Uncorking Freedom:Federal Lawsuit Seeks to End Prohibition On Interstate Wine Sales & Internet Speech Restrictions

John Kramer
John Kramer · February 3, 2000

Washington, D.C.-In a national test case that will impact consumers’ ability to purchase wines across state lines and over the Internet, a federal lawsuit filed today seeks to repeal New York state laws prohibiting the direct shipment of wine to consumers from out-of-state wineries. The suit also seeks to take off the books state laws that limit all advertising, including Internet advertising, for wines by out-of-state wineries. The Washington, D.C.-based Institute for Justice filed the suit on behalf of small wineries in California and Virginia as well as wine consumers from New York. The suit was filed in U.S. District Court for the Southern District of New York. New York is the second largest wine market in the country.

Thirty states currently have laws that prohibit the direct sale of wine from out-of-state wineries to consumers. In seven of the states (Florida, Georgia, Indiana, Kentucky, Maryland, North Carolina and Tennessee) this transaction is a felony. In the majority of the 30 states, consumers who visit wineries cannot even lawfully ship wine to themselves at home. Twelve states provide “reciprocal” shipping rights allowing shipment only from those states that also allow shipments. Eight states allow direct shipping with minimal restrictions.

The issue holds major Internet ramifications as state laws often not only prohibit such sales but any type of advertising as well, in blatant violation of the First Amendment. If states are allowed to protect parochial economic interests by stifling consumer information, the vast promise of the Internet will be stifled.

Clint Bolick, the Institute’s litigation director, said, “This is the oldest gambit of American politics: economic protectionism. These laws are designed to preserve the monopoly of liquor wholesalers who control all out-of-state wine in New York.”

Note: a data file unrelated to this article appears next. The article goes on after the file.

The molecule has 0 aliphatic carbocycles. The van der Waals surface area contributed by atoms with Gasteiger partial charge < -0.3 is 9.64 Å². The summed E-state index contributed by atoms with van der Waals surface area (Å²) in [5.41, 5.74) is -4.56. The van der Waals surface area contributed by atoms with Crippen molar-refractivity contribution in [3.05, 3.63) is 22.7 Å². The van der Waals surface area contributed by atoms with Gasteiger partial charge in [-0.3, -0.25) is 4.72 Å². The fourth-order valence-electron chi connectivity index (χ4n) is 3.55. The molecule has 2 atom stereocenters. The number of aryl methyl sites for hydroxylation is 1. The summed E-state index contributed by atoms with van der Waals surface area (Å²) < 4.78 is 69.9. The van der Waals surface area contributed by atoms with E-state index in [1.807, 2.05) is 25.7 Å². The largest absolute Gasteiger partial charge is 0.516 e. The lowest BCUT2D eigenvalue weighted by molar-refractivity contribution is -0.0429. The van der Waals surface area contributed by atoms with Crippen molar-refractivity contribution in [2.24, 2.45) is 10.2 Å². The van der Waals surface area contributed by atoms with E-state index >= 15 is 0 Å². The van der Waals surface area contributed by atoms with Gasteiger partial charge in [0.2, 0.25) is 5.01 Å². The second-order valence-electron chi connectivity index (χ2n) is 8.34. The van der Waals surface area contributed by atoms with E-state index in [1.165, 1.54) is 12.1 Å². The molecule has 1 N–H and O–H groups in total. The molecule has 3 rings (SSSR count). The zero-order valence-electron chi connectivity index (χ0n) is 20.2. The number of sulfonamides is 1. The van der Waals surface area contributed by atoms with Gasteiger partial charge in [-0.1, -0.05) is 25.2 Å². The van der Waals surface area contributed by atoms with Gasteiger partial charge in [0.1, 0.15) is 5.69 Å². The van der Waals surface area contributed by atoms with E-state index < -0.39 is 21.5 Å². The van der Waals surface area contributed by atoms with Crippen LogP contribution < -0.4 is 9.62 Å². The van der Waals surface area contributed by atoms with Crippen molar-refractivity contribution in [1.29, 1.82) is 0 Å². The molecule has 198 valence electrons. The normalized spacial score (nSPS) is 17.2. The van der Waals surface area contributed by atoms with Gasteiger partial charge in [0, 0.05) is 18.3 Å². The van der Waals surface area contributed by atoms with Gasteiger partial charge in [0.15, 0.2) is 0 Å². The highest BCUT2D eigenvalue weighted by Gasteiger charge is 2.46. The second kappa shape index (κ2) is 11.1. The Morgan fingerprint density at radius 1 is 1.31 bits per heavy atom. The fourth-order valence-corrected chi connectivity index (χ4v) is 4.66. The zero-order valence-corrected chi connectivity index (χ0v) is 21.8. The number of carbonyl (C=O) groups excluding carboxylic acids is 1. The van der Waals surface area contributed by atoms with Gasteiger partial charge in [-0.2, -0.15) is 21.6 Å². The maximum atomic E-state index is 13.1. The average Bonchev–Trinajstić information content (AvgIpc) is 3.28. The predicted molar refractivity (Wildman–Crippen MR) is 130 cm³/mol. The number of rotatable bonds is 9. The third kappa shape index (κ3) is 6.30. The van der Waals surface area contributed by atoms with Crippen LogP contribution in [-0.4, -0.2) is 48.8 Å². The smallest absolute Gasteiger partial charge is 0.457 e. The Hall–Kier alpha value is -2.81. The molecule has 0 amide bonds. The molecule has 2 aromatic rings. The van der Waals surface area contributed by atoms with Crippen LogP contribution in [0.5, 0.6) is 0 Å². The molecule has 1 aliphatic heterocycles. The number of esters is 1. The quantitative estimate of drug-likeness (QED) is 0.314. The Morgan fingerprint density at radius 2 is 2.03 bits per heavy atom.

Most states have what is called a “three-tier” system of alcohol distribution: producers may lawfully sell only to wholesalers, who sell to retailers, who sell to consumers. The wholesalers take about 18 to 25 percent of the price at which wines are sold to retailers.

Deborah Simpson, an attorney with the Institute, said, “The impact of these laws is greatest on small wineries. About 20 wineries produce 90 percent of all American wine. Of the 1,600 wineries in the United States, only about 50 are available in a typical retail store.”

“For the vast majority of small wineries, direct sales are the only way to do business,” declared Juanita Swedenburg, owner of Swedenburg Winery in Middleburg, Virginia and lead plaintiff in the lawsuit. “These direct shipment prohibitions are hurting small family-run wineries, and may drive them out of business.”

“The Internet opened up a fantastic new way for boutique wineries to find new customers,” added Bolick. “But under New York’s laws, every winery or retailer who advertises on the Internet is an outlaw.”

Unlike other lawsuits challenging interstate wine sales, this federal suit is the first to file First Amendment claims.

Bolick said, “When the framers created the U.S. Constitution, one of their primary goals was to do away with state restrictions that impeded free trade among the states. The Constitution created a free national market, in which states could no longer erect protectionist trade barriers to the detriment of consumers in their own states and producers of other states. Unfortunately, more than two hundred years later, the barriers are still with us, now throttling the free trade of wine more severely than since prohibition.”

New York state officials cite temperance and taxes as justifications for these restrictions. Minors, they allege, will flood the Internet with wine orders. States will be deprived of precious tax revenues. However, aside from the sting operations, there is little if any evidence of minors ordering wine over the Internet. Just as one must show ID when purchasing wine at a liquor store, several states require shippers to secure adult signatures on wine shipments. In New York’s case, the concern rings especially hollow: while out-of-state producers face prohibition, in-state wineries may freely ship to New York consumers.

The tax concerns apply to all interstate sales of products, not just e-commerce. And courts have held that those concerns do not justify discriminating against such commerce. But here again, the justification is a facade: wineries have agreed to submit to state licensing and tax collection requirements. States actually are foregoing tax revenues they could be receiving if they permitted direct wine shipments.

“For the wine enthusiast, ordering wines over the Internet, or directly from a winery, is an important means of obtaining favorite wines,” said Patrick Fitzgerald M.D. from Elmira, New York. “Under New York’s law, it’s even illegal to visit a winery and ship wine back to yourself. That’s oppressive.”